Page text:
Clinical and Imaging Correlates of Pediatric Mucosal Appendicitis

Kristin M. Gee, Ruth Ellen Jones, Jacqueline L. Babb, Stephanie C. Preston, Alana L. Beres

Research output: Contribution to journalArticlepeer-review


Background: Mucosal appendicitis is a controversial entity that is histologically distinct from transmural appendicitis. There is mixed opinion regarding mucosal inflammation as a spectrum of appendicitis versus a negative appendectomy. The ability to distinguish these diagnoses preoperatively is of importance to prevent unnecessary surgery. We hypothesize that patients with mucosal appendicitis can be discriminated from those with transmural disease based on specific preoperative clinical and imaging findings. Materials and methods: After IRB approval, all patients who underwent laparoscopic appendectomy at our institution during 2015 were reviewed in the electronic medical record. Patients with mucosal appendicitis were identified and matched 2:1 to a random cohort of nonperforated transmural appendicitis cases. Demographic and clinical data were collected, including history, examination, laboratory, and imaging findings. Preoperative factors associated with mucosal appendicitis were modeled using binomial logistic regression analysis. Results: Of 1153 appendectomies performed during 2015, 103 patients had pathologic diagnosis of mucosal appendicitis. When compared with patients with mucosal infection, leukocytosis >10,000 per microliter led to 5.9 times higher likelihood of transmural pathology (P = 0.000). Noncompressibility on ultrasound was associated with 7.3 times higher likelihood of transmural disease (P = 0.015). Echogenic changes were predictive of transmural appendicitis, conferring 3.9 times the risk (P = 0.007). Presence of free fluid led to 2.3 times the rate of transmural pathology (P = 0.007). Finally, for every millimeter decrease in appendiceal diameter, patients were half as likely to exhibit transmural disease (P = 0.000). Together, these variables can successfully predict presence of mucosal appendicitis on final pathology report at a rate of 82.1%, and explain 60% of the variance in diagnosis of mucosal versus transmural appendicitis (P = 0.000). Conclusions: Mucosal appendicitis remains a controversial pathologic entity, but is not associated with greater complications compared with transmural appendicitis when treated with laparoscopic appendectomy. Transmural disease can be predicted by leukocytosis, noncompressible appendix, presence of free fluid, larger appendiceal diameter and echogenicity.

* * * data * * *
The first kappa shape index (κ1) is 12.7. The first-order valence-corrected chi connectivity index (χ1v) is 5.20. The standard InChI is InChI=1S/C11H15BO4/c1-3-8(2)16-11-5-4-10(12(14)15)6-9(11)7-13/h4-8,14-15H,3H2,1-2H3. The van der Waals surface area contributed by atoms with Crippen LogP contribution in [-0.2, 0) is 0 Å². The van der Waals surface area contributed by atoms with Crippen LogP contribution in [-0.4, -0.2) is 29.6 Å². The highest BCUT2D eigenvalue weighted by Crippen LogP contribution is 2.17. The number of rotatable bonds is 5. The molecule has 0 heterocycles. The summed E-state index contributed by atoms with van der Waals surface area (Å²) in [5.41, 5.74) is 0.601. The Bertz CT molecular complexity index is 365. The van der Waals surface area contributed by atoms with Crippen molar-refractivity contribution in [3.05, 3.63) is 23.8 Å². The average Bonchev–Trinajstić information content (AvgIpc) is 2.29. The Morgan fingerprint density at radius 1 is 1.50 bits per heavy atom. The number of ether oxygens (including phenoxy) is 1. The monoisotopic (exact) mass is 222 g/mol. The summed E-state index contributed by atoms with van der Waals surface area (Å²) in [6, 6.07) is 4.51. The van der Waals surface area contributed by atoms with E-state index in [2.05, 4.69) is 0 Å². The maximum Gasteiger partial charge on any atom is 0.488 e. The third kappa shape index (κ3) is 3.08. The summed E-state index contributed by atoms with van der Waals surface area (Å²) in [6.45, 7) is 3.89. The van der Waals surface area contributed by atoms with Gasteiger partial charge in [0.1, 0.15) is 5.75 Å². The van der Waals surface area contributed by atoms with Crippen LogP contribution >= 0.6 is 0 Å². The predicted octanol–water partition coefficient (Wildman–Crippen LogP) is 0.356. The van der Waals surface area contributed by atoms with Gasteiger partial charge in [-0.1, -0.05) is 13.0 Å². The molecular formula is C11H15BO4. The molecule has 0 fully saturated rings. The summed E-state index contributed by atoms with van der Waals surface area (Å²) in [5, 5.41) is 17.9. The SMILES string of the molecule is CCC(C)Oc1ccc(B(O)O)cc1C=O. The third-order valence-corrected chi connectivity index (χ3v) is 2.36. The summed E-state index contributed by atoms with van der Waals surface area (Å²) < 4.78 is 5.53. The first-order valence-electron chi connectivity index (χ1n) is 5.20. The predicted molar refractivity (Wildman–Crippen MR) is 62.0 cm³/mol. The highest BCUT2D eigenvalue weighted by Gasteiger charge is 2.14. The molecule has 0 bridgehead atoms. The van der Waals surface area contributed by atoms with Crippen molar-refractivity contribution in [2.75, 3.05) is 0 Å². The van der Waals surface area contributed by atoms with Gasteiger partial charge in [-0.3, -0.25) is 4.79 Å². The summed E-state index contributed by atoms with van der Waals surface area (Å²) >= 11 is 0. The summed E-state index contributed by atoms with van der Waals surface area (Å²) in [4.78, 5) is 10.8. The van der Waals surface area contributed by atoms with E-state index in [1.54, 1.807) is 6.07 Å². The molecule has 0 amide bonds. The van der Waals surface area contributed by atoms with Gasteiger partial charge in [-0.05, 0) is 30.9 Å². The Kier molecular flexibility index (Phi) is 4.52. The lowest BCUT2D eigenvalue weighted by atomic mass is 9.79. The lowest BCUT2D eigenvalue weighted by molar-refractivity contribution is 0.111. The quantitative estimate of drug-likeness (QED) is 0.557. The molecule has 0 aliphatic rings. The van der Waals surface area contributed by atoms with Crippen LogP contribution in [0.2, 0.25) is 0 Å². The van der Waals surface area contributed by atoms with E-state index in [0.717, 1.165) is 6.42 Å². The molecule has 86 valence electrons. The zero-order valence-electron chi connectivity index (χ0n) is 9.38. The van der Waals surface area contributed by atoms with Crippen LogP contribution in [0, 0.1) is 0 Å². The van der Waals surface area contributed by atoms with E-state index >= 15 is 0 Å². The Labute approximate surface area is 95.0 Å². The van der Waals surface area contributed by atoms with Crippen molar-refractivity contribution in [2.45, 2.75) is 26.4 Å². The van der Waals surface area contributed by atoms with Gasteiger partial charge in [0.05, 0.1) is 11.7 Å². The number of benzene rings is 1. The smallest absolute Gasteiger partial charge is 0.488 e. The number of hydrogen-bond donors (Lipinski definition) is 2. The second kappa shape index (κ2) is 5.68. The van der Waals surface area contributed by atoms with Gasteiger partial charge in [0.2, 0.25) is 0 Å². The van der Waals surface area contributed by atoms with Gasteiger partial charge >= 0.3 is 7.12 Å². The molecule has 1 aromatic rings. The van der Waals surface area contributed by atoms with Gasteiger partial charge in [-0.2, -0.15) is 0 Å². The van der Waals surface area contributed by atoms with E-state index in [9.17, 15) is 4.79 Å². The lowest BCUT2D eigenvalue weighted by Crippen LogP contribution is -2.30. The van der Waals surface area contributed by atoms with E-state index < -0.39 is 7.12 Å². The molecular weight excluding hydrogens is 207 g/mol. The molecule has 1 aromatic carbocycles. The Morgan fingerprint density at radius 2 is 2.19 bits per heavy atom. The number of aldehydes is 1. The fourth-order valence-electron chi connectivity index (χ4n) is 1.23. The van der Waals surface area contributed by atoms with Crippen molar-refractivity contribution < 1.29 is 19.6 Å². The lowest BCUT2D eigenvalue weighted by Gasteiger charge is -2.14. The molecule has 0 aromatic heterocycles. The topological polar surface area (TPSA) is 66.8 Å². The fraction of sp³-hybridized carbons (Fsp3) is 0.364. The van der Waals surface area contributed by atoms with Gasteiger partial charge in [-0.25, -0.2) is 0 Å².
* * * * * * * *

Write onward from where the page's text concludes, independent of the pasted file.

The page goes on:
Original languageEnglish (US)
Pages (from-to)111-117
Number of pages7
JournalJournal of Surgical Research
StatePublished - Oct 2019


  • Acute appendicitis
  • Imaging
  • Laparoscopic appendectomy
  • Mucosal
  • Transmural

ASJC Scopus subject areas

  • Surgery


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